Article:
MCC-WHO-3DF community-based malaria control: progress and challenges
Empowered village health volunteers are making significant contributions towards malaria control, there is no more death attributed to malaria in their respective communities and the villagers appreciated very much their services. These sum up the progress to date of community-based malaria control project in 160 remote hard to reach villages being implemented by the Myanmar Council of Churches (MCC). It is financially supported by Three Diseases Fund (3DF), and with technical and management support by WHO.
The project started in 2004 in 94 hard to reach villages in Chin State, Kachin State and Sagaing Division with support from Global Fund, continued with 3DF “bridge fund”, with technical assistance from VBDC and WHO. In February-March 2008, 66 additional volunteers were included. In each target village, the health committee, village elders and Church leaders selected one volunteer. The volunteers are empowered to implement two key interventions: (1) prevention using insecticide-treated mosquito nets (ITNs) and long lasting insecticidal nets (LLINs), and (2) early diagnosis and appropriate treatment as per the national malaria treatment policy.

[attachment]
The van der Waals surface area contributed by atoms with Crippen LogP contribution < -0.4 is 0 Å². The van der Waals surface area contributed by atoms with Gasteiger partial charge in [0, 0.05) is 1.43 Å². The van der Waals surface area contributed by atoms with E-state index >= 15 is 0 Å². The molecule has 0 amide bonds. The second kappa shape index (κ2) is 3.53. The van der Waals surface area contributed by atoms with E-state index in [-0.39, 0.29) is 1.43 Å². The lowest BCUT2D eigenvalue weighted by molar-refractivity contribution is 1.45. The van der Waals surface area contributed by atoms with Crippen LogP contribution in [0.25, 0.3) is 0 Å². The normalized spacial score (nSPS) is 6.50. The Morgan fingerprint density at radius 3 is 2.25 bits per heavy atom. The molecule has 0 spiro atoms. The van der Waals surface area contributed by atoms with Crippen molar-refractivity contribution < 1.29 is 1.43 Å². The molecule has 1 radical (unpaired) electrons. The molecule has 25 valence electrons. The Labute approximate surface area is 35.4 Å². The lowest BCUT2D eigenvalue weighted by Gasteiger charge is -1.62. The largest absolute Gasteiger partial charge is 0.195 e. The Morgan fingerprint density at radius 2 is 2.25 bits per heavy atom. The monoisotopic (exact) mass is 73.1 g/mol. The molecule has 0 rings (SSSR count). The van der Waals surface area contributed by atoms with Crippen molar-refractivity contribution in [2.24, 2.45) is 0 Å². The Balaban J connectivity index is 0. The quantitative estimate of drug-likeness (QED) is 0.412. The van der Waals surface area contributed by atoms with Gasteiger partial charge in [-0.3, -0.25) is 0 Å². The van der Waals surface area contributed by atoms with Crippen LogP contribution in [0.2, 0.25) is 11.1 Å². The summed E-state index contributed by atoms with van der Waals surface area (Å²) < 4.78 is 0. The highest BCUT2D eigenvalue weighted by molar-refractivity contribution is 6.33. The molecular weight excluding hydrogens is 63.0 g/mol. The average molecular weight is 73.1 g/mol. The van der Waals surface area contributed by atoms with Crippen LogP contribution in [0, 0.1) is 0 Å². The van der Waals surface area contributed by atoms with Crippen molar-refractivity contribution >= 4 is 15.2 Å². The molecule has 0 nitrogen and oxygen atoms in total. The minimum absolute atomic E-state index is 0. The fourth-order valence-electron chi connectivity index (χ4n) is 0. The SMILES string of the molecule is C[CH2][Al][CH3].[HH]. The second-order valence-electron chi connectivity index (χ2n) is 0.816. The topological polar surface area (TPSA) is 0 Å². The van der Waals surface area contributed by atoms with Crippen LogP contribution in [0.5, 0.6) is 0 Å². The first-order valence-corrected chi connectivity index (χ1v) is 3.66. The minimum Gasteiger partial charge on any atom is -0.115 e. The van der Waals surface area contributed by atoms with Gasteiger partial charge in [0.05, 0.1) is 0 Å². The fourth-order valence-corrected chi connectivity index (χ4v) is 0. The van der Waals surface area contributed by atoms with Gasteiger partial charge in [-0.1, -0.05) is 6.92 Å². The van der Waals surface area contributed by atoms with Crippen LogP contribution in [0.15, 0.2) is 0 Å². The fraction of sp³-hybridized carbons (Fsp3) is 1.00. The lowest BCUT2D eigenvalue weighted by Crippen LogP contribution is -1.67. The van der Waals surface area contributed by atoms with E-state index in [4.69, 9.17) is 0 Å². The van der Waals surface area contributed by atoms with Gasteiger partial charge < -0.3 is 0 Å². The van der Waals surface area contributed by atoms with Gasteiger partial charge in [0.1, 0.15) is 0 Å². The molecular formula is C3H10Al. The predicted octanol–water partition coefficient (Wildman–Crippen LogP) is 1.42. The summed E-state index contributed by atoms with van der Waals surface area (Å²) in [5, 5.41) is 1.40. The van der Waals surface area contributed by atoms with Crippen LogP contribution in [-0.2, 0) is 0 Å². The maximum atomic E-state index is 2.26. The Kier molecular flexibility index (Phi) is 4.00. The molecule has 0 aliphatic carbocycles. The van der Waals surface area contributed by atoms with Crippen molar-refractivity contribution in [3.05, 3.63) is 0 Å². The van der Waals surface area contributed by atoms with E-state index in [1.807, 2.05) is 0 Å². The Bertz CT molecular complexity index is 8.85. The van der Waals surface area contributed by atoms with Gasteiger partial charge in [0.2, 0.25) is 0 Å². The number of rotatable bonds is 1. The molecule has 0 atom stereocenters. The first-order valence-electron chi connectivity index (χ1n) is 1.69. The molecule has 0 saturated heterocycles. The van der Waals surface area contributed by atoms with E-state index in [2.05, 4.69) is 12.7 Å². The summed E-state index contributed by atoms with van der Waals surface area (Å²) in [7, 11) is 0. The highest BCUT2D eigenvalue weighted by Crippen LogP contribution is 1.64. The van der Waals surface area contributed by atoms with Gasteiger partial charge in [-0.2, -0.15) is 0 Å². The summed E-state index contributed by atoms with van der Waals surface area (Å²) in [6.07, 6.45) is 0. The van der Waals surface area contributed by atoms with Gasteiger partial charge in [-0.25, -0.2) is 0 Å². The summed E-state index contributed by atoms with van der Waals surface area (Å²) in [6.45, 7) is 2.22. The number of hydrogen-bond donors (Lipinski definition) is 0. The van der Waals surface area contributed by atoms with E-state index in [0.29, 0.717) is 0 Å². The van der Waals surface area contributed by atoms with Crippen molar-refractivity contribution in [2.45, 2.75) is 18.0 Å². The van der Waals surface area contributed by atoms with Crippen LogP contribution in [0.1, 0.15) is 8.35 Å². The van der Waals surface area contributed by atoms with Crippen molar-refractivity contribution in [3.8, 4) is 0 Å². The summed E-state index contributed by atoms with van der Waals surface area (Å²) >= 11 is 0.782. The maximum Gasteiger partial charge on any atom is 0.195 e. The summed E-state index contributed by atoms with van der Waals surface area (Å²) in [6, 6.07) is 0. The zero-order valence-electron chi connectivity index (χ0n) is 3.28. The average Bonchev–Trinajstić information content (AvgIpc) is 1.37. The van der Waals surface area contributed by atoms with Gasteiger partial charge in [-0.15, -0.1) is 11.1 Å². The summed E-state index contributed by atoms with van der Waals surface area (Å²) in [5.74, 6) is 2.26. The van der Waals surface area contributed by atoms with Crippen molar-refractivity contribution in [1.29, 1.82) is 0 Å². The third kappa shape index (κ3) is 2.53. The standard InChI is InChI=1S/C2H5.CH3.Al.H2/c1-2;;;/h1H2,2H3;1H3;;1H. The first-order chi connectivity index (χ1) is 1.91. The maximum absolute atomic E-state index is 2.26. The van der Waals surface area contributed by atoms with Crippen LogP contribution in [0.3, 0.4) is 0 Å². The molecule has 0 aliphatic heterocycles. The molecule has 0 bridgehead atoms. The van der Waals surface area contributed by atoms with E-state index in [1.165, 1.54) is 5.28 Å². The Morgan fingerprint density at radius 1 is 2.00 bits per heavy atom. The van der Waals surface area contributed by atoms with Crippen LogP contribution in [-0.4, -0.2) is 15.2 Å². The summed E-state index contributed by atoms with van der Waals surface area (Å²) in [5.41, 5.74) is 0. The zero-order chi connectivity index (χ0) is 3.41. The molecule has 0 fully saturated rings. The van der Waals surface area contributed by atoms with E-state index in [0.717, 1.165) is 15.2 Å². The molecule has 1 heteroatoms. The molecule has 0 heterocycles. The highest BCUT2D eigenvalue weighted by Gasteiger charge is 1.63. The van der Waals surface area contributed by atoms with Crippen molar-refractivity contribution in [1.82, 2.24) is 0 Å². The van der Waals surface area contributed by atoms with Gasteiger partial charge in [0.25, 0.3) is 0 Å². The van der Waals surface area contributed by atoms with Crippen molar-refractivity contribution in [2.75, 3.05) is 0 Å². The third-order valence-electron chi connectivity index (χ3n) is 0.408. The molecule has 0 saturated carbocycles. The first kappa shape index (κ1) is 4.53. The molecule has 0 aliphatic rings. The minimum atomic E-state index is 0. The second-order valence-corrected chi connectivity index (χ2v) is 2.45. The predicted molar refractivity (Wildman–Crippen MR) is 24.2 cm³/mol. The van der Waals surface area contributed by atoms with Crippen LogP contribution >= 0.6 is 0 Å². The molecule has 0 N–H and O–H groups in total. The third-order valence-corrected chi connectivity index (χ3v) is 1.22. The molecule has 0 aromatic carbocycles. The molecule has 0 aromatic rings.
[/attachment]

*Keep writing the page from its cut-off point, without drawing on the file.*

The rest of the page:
During the period from Jan 2007 to Nov 2008, the volunteers attended a total of 28,082 persons with febrile illnesses, examined for malaria 25,401 people, detected 9,858 P. falciparum malaria and 14,461 probable malaria cases. On average per month each volunteer attended 10 febrile cases, examined for malaria 9 persons, detected and treated 4 P. falciparum malaria and 5 probable malaria, mostly during the first 2 - 3 days of illness. The early detection and appropriate treatment with effective drugs prevented the development of severe malaria and deaths. As expected, most malaria cases occurred during the rainy months.
Moreover, in 2008 the volunteers treated with insecticides 32,605 mosquito nets and distributed 5,000 long lasting insecticidal nets. They educated and motivated the people to sleep inside mosquito nets every night.
Aside from strong community ownership, other factors that help sustained the performance of the volunteers are: refresher training, logistic support, supportive supervision, monitoring, annual evaluation and planning meetings and feedback to the target communities. Sustaining the community ownership and the logistics and technical support for the project are continuing challenges.